A serial killer sends Hercule Poirot a letter telling him about the murder he plans to commit in Andover. The victim turns out to be an old woman by the name of Alice Ascher, and an ABC train guide is found near her body. The next letter tells Poirot the murder will take place in Bexhill-on-Sea, where the young Betty Barnard is found strangled, and again the ABC guide is found near her person. While the police force and Poirot are scrambling to find the identity of the madman before he gets through the entire alphabet, two more people are killed, and while the case is complicated enough, things are not at all what they seem. This was a good, solid Poirot mystery, but I can't say I was enthralled. Is it because I was passionate about Agatha Christie novels as a teenager and devoured them like so many chocolate bonbons that the second time around doesn't seem quite as sweet? Might I have sated my hunger then? or have my memories of those first discoveries failed to evolve along with me over the years? Have I become too jaded? I don't know, maybe all of the above. There's no denying that the dame knew how to write a great crime novel, but she's influenced so many generations of writers since that it's hard for me to appreciate the originality of her work anymore without feeling like the whole deal has grown a bit stale with age. An image of precious antique lace doilies and trinkets covered with a fine coating of dust comes to mind. Apologies to Christie's unerring fans. Perhaps I might grow to appreciate her fully again in another quarter century or so.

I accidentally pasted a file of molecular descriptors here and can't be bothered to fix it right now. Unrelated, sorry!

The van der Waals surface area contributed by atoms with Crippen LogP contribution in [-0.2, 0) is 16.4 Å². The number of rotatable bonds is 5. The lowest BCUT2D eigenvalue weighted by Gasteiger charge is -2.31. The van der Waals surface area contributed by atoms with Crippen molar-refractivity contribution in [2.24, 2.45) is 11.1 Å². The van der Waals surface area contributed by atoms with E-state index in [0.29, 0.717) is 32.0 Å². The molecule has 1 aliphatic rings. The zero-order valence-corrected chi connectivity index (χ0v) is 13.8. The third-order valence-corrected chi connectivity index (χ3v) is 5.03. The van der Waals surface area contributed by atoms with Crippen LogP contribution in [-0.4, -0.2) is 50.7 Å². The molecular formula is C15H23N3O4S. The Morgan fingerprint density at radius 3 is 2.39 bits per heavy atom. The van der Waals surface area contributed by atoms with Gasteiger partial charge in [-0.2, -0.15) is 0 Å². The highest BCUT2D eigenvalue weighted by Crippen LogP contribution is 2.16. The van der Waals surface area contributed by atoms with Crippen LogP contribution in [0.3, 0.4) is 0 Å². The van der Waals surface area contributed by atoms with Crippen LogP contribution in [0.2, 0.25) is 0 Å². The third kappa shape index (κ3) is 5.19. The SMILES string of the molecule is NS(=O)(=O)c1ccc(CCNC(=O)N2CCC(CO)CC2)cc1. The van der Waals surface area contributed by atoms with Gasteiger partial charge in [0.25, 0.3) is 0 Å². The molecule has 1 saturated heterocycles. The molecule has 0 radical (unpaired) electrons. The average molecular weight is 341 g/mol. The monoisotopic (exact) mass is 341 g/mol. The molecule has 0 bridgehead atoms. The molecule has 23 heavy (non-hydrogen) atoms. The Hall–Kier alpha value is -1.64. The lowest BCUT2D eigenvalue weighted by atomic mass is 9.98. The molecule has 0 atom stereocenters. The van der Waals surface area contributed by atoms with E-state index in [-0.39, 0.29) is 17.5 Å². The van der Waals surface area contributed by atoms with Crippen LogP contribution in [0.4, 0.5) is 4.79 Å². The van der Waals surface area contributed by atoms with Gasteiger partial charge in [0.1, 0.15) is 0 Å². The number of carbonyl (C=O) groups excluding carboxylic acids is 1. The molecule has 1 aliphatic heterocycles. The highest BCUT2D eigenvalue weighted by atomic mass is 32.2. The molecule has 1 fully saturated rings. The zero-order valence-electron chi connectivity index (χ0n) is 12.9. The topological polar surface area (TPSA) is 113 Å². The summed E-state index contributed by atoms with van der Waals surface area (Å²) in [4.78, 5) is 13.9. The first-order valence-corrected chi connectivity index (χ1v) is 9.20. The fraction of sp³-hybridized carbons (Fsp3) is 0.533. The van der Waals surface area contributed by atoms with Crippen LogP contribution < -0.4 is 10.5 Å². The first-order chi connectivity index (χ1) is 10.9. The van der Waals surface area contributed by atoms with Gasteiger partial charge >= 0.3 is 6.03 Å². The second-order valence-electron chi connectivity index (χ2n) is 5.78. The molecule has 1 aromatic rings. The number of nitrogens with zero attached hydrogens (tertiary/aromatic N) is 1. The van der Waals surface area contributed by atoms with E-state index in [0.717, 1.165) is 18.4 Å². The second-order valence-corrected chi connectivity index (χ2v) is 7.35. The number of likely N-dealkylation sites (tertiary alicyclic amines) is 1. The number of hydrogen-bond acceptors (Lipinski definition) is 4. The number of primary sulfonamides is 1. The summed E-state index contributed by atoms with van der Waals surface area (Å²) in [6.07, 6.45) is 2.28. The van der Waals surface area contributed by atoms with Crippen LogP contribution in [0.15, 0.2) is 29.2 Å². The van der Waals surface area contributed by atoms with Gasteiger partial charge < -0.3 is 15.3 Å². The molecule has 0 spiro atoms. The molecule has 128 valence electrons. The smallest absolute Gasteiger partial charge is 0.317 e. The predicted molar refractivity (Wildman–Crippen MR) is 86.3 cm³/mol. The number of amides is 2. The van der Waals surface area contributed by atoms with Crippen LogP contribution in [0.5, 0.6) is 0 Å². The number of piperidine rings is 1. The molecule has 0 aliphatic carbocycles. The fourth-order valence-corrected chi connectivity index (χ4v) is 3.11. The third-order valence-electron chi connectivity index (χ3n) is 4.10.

Review by MissBoyer3
There's a serial killer on the loose, bent on working his way though the alphabet. There seems little chance of the murderer being caught -- until her makes the crucial and vain mistake of challenging Hercule Poirot to frustrate his plans ...